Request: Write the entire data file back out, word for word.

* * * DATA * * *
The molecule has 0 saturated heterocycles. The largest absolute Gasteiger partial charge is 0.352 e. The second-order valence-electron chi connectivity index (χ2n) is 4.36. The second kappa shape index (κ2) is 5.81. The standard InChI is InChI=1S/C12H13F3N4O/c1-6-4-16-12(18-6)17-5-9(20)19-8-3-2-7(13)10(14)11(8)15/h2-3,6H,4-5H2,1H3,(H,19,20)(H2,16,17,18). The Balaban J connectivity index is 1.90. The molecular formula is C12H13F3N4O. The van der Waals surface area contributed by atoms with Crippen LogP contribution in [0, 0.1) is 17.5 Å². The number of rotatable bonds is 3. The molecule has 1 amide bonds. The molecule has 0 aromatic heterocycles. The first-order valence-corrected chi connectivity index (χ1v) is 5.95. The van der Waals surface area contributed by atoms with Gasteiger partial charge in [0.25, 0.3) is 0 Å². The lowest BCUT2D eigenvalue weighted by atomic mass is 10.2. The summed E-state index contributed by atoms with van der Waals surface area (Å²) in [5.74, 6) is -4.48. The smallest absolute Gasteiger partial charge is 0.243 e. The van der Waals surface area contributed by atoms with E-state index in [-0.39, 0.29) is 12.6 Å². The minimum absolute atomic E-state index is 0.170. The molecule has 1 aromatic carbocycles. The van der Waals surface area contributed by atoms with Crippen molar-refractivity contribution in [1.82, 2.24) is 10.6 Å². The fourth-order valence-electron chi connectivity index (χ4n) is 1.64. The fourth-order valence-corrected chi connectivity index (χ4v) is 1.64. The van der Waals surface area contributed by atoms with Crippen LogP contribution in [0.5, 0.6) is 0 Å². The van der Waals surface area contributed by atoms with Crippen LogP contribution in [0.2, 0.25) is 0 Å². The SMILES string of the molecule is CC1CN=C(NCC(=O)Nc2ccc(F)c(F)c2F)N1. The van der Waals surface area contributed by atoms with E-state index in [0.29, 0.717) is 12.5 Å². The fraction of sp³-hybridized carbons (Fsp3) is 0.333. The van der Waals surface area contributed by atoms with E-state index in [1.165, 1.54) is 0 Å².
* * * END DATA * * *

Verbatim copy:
The molecule has 0 saturated heterocycles. The largest absolute Gasteiger partial charge is 0.352 e. The second-order valence-electron chi connectivity index (χ2n) is 4.36. The second kappa shape index (κ2) is 5.81. The standard InChI is InChI=1S/C12H13F3N4O/c1-6-4-16-12(18-6)17-5-9(20)19-8-3-2-7(13)10(14)11(8)15/h2-3,6H,4-5H2,1H3,(H,19,20)(H2,16,17,18). The Balaban J connectivity index is 1.90. The molecular formula is C12H13F3N4O. The van der Waals surface area contributed by atoms with Crippen LogP contribution in [0, 0.1) is 17.5 Å². The number of rotatable bonds is 3. The molecule has 1 amide bonds. The molecule has 0 aromatic heterocycles. The first-order valence-corrected chi connectivity index (χ1v) is 5.95. The van der Waals surface area contributed by atoms with Gasteiger partial charge in [0.25, 0.3) is 0 Å². The lowest BCUT2D eigenvalue weighted by atomic mass is 10.2. The summed E-state index contributed by atoms with van der Waals surface area (Å²) in [5.74, 6) is -4.48. The smallest absolute Gasteiger partial charge is 0.243 e. The van der Waals surface area contributed by atoms with E-state index in [-0.39, 0.29) is 12.6 Å². The minimum absolute atomic E-state index is 0.170. The molecule has 1 aromatic carbocycles. The van der Waals surface area contributed by atoms with Crippen molar-refractivity contribution in [1.82, 2.24) is 10.6 Å². The fourth-order valence-electron chi connectivity index (χ4n) is 1.64. The fourth-order valence-corrected chi connectivity index (χ4v) is 1.64. The van der Waals surface area contributed by atoms with Crippen LogP contribution in [0.5, 0.6) is 0 Å². The van der Waals surface area contributed by atoms with Crippen LogP contribution in [0.2, 0.25) is 0 Å². The SMILES string of the molecule is CC1CN=C(NCC(=O)Nc2ccc(F)c(F)c2F)N1. The van der Waals surface area contributed by atoms with E-state index in [0.29, 0.717) is 12.5 Å². The fraction of sp³-hybridized carbons (Fsp3) is 0.333. The van der Waals surface area contributed by atoms with E-state index in [1.165, 1.54) is 0 Å².